Generally, communications between attorneys and their clients are privileged and cannot be admitted into evidence.  The purpose of the privilege is “to encourage full and frank communication between attorneys and their clients and thereby promote broader public interests in the observance of law and administration of justice.  The privilege recognizes that sound legal advice or advocacy serves public ends and that such advice or advocacy depends upon lawyers being fully informed by the client.” Upjohn Co. v. United States, 449 US 383, 389 (1981).

However, communications that are intended to be shared with third parties are not protected by the  attorney-client  privilege.  Commonwealth v. Noxon, 319 Mass 495, 543-544 (1946).  A difficulty arises when these communications are accidentally revealed to an opposing party who is clearly not an intended recipient.  In accidental disclosure cases, the information is only privileged if the client and attorney took reasonable steps to preserve confidentiality.  Therefore,  the issue for the Court in the Charm case was whether or not Kohn and his attorney took reasonable steps to preserve the confidentiality of their email communications.

There was some evidence that Kohn and his attorney did not act reasonably.  Several months earlier, Kohn had communicated to opposing counsel in the same, accidental manner.  Arguably, Kohn should have been more careful given his prior slip ups.  Additionally, given Kohn’s prior “reply all” mistake, Kohn’s counsel might have known that there was a foreseeable risk that Kohn would again hit the “reply all” feature.  Lastly, Kohn apparently did not attempt to resolve the dispute-, perhaps through a motion for protective order-, until Charm attempted to introduce the email into evidence in support of its motion for summary judgment.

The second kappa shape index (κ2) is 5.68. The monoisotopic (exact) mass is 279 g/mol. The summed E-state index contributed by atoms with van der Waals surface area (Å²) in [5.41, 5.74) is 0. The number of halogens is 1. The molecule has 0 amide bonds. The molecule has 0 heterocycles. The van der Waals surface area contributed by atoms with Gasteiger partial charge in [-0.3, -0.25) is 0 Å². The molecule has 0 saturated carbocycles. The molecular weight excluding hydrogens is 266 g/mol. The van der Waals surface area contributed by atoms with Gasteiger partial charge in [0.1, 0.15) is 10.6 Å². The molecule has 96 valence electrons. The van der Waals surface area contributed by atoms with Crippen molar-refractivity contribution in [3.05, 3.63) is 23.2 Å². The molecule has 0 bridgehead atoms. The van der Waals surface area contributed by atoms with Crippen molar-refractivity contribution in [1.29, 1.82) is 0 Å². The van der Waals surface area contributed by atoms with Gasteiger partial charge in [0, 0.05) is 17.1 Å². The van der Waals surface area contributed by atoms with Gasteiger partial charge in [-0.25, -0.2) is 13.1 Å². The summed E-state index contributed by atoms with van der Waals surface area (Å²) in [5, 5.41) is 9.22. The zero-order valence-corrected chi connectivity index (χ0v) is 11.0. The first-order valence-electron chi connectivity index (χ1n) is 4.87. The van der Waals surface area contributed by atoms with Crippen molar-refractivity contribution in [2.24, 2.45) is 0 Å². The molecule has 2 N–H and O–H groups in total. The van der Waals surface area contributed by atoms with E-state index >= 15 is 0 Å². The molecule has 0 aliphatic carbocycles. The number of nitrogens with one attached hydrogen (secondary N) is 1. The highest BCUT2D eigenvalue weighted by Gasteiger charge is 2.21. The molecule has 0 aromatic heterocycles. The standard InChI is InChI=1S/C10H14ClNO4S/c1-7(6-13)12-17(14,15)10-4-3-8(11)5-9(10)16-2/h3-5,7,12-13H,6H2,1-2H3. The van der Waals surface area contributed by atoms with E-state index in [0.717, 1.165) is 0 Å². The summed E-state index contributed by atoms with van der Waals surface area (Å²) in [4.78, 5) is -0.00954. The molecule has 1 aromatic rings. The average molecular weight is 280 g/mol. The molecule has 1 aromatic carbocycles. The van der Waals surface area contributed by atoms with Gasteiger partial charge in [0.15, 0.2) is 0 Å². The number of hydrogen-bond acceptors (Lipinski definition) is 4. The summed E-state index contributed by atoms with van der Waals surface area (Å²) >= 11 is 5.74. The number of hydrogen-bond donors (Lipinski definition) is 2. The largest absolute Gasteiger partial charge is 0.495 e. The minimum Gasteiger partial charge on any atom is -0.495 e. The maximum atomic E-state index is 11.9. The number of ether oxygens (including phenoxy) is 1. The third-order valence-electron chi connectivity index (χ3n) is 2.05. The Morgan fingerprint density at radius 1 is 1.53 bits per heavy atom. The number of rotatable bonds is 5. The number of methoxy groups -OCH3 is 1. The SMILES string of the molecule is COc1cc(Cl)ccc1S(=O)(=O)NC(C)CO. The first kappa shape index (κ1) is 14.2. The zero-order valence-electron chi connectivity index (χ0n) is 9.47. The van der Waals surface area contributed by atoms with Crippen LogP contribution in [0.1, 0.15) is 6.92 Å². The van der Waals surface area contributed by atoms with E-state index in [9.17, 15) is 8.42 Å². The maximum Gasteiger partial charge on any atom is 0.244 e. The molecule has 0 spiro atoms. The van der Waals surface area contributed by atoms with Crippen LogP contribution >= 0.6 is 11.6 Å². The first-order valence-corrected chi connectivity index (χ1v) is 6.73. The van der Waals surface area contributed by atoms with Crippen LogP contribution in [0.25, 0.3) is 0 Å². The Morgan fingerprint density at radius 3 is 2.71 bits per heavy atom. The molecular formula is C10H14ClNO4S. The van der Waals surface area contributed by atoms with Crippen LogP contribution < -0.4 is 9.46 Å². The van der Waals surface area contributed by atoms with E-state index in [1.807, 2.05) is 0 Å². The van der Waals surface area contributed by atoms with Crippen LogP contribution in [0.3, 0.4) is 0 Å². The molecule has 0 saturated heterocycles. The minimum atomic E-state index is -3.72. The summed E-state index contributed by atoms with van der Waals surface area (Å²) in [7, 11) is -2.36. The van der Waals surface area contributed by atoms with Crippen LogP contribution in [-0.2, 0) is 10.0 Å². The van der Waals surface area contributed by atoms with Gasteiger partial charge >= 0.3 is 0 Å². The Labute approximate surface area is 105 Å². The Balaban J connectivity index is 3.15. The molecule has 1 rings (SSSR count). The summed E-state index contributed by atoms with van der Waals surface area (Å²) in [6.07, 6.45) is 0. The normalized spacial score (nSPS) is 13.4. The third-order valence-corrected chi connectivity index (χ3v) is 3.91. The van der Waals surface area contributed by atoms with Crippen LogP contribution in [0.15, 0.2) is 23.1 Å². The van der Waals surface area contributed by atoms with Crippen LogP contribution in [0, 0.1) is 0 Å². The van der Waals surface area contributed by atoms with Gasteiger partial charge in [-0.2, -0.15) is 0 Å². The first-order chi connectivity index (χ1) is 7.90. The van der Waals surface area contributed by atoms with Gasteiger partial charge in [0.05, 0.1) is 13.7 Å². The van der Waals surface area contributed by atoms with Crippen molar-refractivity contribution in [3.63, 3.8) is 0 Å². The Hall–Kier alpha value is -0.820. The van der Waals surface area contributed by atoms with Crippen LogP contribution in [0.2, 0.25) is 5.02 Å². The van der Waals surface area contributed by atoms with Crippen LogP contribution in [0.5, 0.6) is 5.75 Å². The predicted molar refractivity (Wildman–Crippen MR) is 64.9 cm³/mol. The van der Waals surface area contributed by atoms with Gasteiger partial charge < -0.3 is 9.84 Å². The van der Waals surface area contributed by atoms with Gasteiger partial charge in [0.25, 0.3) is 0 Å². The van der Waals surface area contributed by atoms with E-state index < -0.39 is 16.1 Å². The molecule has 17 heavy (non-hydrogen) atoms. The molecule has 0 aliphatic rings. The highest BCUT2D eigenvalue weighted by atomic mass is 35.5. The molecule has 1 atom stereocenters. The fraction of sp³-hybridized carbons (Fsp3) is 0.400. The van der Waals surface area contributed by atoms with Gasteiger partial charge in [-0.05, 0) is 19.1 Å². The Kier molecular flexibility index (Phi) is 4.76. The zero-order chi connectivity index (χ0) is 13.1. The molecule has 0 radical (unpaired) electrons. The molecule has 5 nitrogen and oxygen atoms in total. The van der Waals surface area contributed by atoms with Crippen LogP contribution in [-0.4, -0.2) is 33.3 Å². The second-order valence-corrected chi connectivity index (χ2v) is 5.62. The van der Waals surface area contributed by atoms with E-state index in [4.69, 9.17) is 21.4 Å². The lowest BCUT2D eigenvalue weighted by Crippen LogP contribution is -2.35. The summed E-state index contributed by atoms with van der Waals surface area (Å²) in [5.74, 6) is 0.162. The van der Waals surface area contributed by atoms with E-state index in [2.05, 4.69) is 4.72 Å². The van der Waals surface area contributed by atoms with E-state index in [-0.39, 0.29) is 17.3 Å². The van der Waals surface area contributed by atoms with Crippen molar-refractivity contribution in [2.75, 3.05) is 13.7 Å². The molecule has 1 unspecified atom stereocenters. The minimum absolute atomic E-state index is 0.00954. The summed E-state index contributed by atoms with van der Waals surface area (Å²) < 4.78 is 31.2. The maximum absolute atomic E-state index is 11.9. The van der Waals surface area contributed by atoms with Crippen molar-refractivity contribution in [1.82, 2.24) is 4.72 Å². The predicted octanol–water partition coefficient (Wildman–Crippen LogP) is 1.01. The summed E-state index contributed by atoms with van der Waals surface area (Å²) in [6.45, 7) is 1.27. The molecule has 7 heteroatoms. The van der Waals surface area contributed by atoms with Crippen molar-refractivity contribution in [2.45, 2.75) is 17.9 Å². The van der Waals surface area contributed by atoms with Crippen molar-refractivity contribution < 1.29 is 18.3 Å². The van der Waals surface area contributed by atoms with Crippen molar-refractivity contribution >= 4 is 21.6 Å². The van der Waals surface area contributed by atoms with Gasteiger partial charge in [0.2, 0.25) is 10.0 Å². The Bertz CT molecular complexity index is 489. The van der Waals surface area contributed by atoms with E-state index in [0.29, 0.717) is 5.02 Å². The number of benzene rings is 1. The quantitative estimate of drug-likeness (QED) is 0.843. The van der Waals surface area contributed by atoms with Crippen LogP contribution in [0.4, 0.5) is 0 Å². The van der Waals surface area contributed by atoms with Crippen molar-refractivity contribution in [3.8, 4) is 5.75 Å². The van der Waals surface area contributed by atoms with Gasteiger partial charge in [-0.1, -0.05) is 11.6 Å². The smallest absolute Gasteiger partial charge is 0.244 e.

Judge Fabricant appeared to recognize how commonly such a mistake occurs and instead, focused on the obvious unintentional nature of the communication with Charm’s counsel in excluding the evidence.  Furthermore, the Court found it compelling that Kohn’s counsel wasted little time in immediately informing Charm’s counsel of the mistake. 

The opinion indulged “human fallibility” in this instance, but cautioned that Kohn “should not expect similar indulgence again.”  The court warned that  the parties “and others, should take note: Reply all is risky.  So is bcc.  Further carelessness may compel a finding of waiver.” 

Clients and attorneys alike should be cautious when communicating electronically to avoid carelessness that can result in disclosure of confidential information.  Some information technology professionals advise that the BCC option be ‘hidden’ in e-mail software and, instead, copies get forwarded separately.  While sending multiple emails takes a bit more time, it can prevent a recipient from accidentally selecting the ‘reply all’ feature and unintentionally communicating sensitive information to unauthorized individuals.  As e-mail dissemination glitches are increasingly publicized through reported cases, other  courts may, in the future, be far less understanding and may ultimately find waiver of this long-established privilege.